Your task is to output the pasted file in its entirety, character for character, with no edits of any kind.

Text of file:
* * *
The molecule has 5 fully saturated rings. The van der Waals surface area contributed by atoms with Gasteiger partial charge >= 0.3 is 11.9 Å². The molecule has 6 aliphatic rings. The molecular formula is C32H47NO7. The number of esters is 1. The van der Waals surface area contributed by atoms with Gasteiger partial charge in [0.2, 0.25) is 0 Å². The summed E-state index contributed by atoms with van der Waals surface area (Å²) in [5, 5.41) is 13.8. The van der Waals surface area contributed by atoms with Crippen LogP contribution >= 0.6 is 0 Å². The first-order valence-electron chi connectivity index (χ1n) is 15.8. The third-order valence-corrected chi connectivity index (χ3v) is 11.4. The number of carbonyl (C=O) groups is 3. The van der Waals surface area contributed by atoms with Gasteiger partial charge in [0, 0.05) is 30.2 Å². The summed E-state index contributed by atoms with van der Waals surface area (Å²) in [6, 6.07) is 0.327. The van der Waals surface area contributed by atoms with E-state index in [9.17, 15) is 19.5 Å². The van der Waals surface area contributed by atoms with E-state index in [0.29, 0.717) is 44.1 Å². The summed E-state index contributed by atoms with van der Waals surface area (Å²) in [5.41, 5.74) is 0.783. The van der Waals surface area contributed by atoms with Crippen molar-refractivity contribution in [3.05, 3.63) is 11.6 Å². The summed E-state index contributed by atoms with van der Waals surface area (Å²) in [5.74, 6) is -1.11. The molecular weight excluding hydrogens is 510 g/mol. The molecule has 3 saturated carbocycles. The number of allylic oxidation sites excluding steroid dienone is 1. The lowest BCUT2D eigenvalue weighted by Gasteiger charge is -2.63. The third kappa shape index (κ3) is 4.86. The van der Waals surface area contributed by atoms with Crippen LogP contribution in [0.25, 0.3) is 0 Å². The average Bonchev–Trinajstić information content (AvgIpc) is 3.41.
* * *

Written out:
The molecule has 5 fully saturated rings. The van der Waals surface area contributed by atoms with Gasteiger partial charge >= 0.3 is 11.9 Å². The molecule has 6 aliphatic rings. The molecular formula is C32H47NO7. The number of esters is 1. The van der Waals surface area contributed by atoms with Gasteiger partial charge in [0.2, 0.25) is 0 Å². The summed E-state index contributed by atoms with van der Waals surface area (Å²) in [5, 5.41) is 13.8. The van der Waals surface area contributed by atoms with Crippen LogP contribution >= 0.6 is 0 Å². The first-order valence-electron chi connectivity index (χ1n) is 15.8. The third-order valence-corrected chi connectivity index (χ3v) is 11.4. The number of carbonyl (C=O) groups is 3. The van der Waals surface area contributed by atoms with Gasteiger partial charge in [0, 0.05) is 30.2 Å². The summed E-state index contributed by atoms with van der Waals surface area (Å²) in [6, 6.07) is 0.327. The van der Waals surface area contributed by atoms with E-state index in [9.17, 15) is 19.5 Å². The van der Waals surface area contributed by atoms with E-state index in [0.29, 0.717) is 44.1 Å². The summed E-state index contributed by atoms with van der Waals surface area (Å²) in [5.41, 5.74) is 0.783. The van der Waals surface area contributed by atoms with Crippen molar-refractivity contribution in [3.05, 3.63) is 11.6 Å². The summed E-state index contributed by atoms with van der Waals surface area (Å²) in [5.74, 6) is -1.11. The molecular weight excluding hydrogens is 510 g/mol. The molecule has 3 saturated carbocycles. The number of allylic oxidation sites excluding steroid dienone is 1. The lowest BCUT2D eigenvalue weighted by Gasteiger charge is -2.63. The third kappa shape index (κ3) is 4.86. The van der Waals surface area contributed by atoms with Crippen LogP contribution in [0.25, 0.3) is 0 Å². The average Bonchev–Trinajstić information content (AvgIpc) is 3.41.